The Department of Justice's complaints against the 11 alleged spies are rich in details and read like a spy novel from the Cold War.
Except that in this case, the men and women accused of spying for Russia were using 21st-Century technology and the Cold War is over.
In fact, just last week, the Russian and American presidents shared a burger and fries for lunch.
So what were the alleged spies up to? They were apparently making friends with powerful or knowledgeable Americans in places like New York, New Jersey, Boston and Washington.
They hobnobbed with top New York financiers, former US government officials who knew about nuclear research and members of Congress.
They were asked by their bosses to "Americanise" themselves - they bought houses and tried to blend in.
They had false identities but the court papers don't specify what they posed as: journalists? Researchers? Socialites?
From what we know so far, they were asked to "search and develop ties in policymaking circles in US" and send back intelligence.
Some of what they were said to be after, like information about nuclear "bunker-buster" warheads, seems rather serious.
The Department of Justice has, however, made clear that none of the information at stake was classified.
In fact it is a bit unclear what the suspects actually managed to get their hands on.
Most of what the alleged spies were after seems almost anodyne.
In a message from their headquarters, the "Boston conspirators" - as some of the suspects are described in the complaint - are asked to gather information regarding among other things, US policy on the use of the internet by terrorists, US policy in Central Asia, problems with US military policy and Western estimations of Russian foreign policy.
Before President Barack Obama's trip to Moscow last year, for example, they were tasked with finding out more about US foreign policy on Afghanistan and information about Iran's nuclear programme.
This is the kind of above-board information that political officers at most embassies would be gleaning through conversations with policy-makers and government officials, writing up in a report and sending back to headquarters.
Diplomats from allied Western countries, like the UK or France, for example, are in regular, sometimes daily, contact with US officials.
They exchange information, often sensitive, and intelligence material and have candid conversations with their American counterparts.
For Russian and Chinese diplomats access is more difficult, less open, conversations in their presence likely more guarded.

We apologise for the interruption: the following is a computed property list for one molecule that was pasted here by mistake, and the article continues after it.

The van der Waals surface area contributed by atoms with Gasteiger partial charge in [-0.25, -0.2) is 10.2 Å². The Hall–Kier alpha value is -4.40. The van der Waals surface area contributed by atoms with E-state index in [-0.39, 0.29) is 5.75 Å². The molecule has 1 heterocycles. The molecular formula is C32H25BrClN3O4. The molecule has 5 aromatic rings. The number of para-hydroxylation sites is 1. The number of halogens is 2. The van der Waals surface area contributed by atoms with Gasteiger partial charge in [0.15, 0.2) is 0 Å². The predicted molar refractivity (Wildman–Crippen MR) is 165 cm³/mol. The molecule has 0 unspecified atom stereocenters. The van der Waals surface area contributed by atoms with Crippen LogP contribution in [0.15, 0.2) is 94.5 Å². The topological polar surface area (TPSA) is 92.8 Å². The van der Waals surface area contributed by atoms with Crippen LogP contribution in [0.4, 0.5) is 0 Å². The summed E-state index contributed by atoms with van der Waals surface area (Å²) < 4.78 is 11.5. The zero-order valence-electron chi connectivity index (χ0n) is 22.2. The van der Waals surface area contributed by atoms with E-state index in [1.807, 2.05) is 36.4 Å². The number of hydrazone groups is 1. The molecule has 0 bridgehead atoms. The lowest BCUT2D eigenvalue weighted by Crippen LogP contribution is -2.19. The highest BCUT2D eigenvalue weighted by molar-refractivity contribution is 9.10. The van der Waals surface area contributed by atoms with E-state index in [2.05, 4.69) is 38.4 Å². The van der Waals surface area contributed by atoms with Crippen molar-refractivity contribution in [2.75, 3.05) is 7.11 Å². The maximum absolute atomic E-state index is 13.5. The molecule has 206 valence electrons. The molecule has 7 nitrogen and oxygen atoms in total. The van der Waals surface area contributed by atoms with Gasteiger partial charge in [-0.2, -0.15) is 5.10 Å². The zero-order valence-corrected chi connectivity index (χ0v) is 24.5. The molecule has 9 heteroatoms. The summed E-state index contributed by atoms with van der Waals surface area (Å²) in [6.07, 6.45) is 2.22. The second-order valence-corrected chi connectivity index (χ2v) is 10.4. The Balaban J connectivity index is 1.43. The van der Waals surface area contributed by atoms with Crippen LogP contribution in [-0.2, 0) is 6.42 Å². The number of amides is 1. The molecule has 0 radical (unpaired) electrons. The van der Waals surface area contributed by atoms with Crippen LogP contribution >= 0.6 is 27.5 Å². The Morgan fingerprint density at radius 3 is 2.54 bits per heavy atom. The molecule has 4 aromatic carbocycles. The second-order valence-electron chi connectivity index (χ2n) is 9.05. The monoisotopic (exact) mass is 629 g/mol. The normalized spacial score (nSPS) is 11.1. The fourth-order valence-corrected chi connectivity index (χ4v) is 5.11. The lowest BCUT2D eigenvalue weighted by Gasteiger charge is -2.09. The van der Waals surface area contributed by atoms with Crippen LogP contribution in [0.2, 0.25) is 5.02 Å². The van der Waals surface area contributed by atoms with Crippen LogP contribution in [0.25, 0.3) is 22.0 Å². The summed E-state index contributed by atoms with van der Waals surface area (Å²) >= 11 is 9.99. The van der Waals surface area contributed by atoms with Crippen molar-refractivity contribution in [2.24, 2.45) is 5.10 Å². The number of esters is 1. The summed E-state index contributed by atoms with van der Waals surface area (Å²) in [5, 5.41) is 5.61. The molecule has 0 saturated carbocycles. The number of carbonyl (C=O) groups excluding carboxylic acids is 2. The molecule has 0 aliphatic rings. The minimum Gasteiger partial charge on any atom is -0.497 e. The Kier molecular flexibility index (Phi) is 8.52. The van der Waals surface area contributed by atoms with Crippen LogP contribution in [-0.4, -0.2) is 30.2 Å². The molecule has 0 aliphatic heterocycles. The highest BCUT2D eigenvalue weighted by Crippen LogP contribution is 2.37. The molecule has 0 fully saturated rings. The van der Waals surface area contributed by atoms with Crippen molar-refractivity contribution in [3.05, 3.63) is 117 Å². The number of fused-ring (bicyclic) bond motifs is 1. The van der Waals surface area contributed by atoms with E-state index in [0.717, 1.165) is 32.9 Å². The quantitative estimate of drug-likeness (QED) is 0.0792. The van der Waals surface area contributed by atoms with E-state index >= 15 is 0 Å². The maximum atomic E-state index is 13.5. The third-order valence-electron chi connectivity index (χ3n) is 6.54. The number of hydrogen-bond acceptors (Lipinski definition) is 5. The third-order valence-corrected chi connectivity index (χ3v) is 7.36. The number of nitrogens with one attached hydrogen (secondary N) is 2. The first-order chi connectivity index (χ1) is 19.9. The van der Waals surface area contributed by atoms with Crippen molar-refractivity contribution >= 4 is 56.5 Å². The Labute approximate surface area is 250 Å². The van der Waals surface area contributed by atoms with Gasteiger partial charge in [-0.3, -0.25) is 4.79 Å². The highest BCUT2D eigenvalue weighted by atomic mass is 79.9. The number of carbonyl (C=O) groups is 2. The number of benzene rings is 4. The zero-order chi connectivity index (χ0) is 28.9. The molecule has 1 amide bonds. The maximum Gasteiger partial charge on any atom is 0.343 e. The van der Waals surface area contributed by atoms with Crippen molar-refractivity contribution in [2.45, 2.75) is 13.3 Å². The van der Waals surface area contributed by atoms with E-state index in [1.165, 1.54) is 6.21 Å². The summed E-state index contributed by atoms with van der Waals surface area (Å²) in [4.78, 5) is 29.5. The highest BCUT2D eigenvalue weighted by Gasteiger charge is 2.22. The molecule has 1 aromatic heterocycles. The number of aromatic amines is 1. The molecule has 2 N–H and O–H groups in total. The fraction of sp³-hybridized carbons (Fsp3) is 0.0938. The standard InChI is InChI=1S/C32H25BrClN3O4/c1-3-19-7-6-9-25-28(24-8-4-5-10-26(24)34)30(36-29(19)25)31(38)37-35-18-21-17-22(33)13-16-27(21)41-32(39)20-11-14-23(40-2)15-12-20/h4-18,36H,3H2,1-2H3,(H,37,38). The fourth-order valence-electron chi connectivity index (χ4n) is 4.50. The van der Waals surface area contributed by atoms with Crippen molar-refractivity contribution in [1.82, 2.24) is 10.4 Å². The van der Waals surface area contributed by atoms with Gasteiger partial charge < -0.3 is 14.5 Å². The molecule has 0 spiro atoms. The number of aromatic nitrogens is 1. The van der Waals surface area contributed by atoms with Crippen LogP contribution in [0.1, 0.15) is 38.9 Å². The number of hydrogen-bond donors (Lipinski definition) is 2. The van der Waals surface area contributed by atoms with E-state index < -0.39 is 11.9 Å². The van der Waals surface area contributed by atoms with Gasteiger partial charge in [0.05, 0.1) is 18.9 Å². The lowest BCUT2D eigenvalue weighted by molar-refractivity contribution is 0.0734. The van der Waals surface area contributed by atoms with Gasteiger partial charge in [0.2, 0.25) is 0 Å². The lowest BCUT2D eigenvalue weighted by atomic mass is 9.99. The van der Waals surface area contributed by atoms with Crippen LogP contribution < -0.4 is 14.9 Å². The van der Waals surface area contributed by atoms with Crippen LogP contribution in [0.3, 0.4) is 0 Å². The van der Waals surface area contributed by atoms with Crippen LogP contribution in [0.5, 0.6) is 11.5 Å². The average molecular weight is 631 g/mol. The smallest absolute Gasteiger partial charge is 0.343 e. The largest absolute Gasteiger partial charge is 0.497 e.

The information gleaned by this alleged spy ring - no matter how anodyne it may look - may still have been of value to Moscow.
It is worth keeping in mind that some of Russians involved in this apparent spy ring were sent here in the 1990s, when the Cold War had just ended and the level of mistrust was still very high.
One almost wonders whether they were forgotten in the US - except that the complaint does detail those very recent requests for information.
'Conspiring to act'
The alleged spies have not actually been charged with espionage, but with "conspiring to act as unlawful agents of the Russian Federation within the United States".
There have, of course, been much more serious cases of espionage - such as that of Robert Hanssen, a former FBI agent who provided Russia with highly classified information and was arrested in 2001.
He was sentenced to life in prison with no parole.
In 2006, a US Navy officer, Ariel Weinmann, was arrested and charged with espionage - it was suspected he was working for the Russians.
While the latest incident does not look good for the Russians, particularly after the friendly "burger summit" of last week, the initial US reaction has been sanguine.
A senior US government official told the BBC: "It is unfortunate that this activity was taking place in our country. That said, it should not affect the momentum established in our current relationship with Russia."
Russian spy stories may be a throwback to the Cold War and sound alarming but they probably don't surprise anyone in Washington, especially not in the government.
US officials who travel to Moscow routinely turn off their BlackBerries and leave them on the plane to make sure data on their phones remains out of reach of any tech-savvy Russian intelligence agents.